It's been a while since the last r_c release; I have been busy. I'm still busy, so this isn't a huge release, but these changes have been in SVN for a while, so I thought I'd share them.

There was a cool thread over at where we discussed some potential API improvements for r_c (it's still open - come share your ideas!). Here's what made it in to this release...


respond_to now accepts symbols, and has a few extra names. All of these examples have the same effect...

create.response :html do |format|

create.respond_to :html, :js

create.responds_to do |format|


Callbacks Accept Symbols

I've always liked that the filters, and callbacks in rails accept the name of a method or a block. Now, all the callbacks in resource_controller accept them both, too!

create.before { = current_user }

create.before :set_user

  def set_user = current_user

Configuration-Style Syntax for model_name, route_name, and object_name

Now, rather than overriding a method to provide alternate model, object or route names, you can set them through a configuration-style interface (though, you can still override the methods if you prefer).

model_name  :post_tag
route_name  :tag
object_name :tag

Note: resource_name is gone as of this release. If you were overriding that in your controllers, you'll have to use a combination of the other helpers to get the same effect.

LOTS More Helper Methods Exposed

If you've had a problem with r_c helper methods not being exposed in your views, it should be solved now. Just about every possible r_c method is now available in your views!

Get It!

1.2.3+ Compatible

svn export vendor/plugins/resource_controller

Edge/Rails 2.0 Compatible

svn export vendor/plugins/resource_controller

If you're looking for older versions, try browsing

For more info, see the resource_controller section of my blog.

Come join the discussion on the mailing list.

resource_controller: Redesign My API at

Nov 05, 2007

Now that I've gotten a few maintenance releases out the door, I'm starting to feel like r_c's feature set is pretty solid; I think most people's needs should be covered (still a few things left to include, but we're getting there). The next step in improving resource_controller is evolving the API. What better place to hold the discussion than Marc-André's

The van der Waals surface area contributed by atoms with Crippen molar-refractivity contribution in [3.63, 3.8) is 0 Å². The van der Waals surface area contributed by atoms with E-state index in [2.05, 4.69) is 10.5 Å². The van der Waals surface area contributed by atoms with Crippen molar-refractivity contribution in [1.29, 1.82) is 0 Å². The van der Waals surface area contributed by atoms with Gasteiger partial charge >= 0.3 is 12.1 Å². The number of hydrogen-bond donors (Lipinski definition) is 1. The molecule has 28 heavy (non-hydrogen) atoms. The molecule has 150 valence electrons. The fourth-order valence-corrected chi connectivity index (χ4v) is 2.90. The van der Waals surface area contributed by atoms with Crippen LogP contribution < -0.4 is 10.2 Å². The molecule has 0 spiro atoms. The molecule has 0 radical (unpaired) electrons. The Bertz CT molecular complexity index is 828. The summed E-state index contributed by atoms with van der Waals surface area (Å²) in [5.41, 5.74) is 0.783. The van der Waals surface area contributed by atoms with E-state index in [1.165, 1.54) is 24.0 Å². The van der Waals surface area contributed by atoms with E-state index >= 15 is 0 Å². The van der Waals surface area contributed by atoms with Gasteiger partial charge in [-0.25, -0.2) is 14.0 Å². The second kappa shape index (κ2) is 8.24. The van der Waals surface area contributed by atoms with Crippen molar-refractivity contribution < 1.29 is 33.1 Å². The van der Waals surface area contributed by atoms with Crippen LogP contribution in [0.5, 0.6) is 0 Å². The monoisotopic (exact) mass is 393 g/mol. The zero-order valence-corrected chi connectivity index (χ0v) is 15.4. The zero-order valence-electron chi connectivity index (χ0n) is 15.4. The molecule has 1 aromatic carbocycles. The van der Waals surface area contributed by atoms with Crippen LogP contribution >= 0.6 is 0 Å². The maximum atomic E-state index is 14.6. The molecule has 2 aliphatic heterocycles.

First Refactoring designing

In the comments of the last release post, Luigi Montanez brought up an issue that's been bugging me since I first released the plugin. Currently, some customizations (before/after callbacks, response blocks, etc) are made with a "DSL"-style API. Some customizations (like alternate model names), however, are made by overriding helper methods. It's not that I don't like overriding methods, but I find the API a bit inconsistent in that way.

Currently, providing an alternate model name looks like this...

class PostsController < ResourceController::Base
    def model_name

It would be really neat, though, if it was possible to set the model_name the same way you set the flash...

class PostsController < ResourceController::Base
  model_name :blog_post

Please, come join the discussion at RmC, and put some of your ideas on the table for resource_controller's API.

resource_controller 0.1.5: Another Week, Another Release

Nov 01, 2007

Since last week, I've had some really great user feedback from the community. From that feedback, four new features made it in to this week's release. Here they are.

Support for Custom Route Names

Osh let me know that r_c didn't really support non-standard resource names. That is, it wasn't possible to have a controller whose name didn't match its model. Now, not only does r_c support non-standard resource names, but it supports every configuration of non-standard resources imaginable.

Osh's example was the simplest, and probably the most common. He has a resource with a name that doesnt't match the model. In that case, all you have to do is override model_name.

class TagsController < ResourceController::Base
    def model_name

In that example, the variables, and form_builders available in your views would be named photo_tag(s). If you wanted to change that to match the name of your model, you'd override object_name.

class TagsController < ResourceController::Base
    def model_name
    def object_name

Your controller might have some non-standard name, too. If it does, just override route_name.

## routes.rb
map.resources :tags, :controller => "photo_tags"

## photo_tags_controller.rb
class PhotoTagsController < ResourceController::Base
    def route_name

All of those new helpers default to the value of the resource_name helper, which is derived from the name of the controller.

New Urligence Syntax

In order to support non-standard routes in resource_controller, Urligence has gained some new syntax. smart_url infers the name of a resource from an object's class name, so a non-standard route name was impossible. Now, if you provide a 2-element array parameter to smart_url, the first element (a symbol) is used as the resource name, and the second element is the object that is passed to the url helper. It looks like this...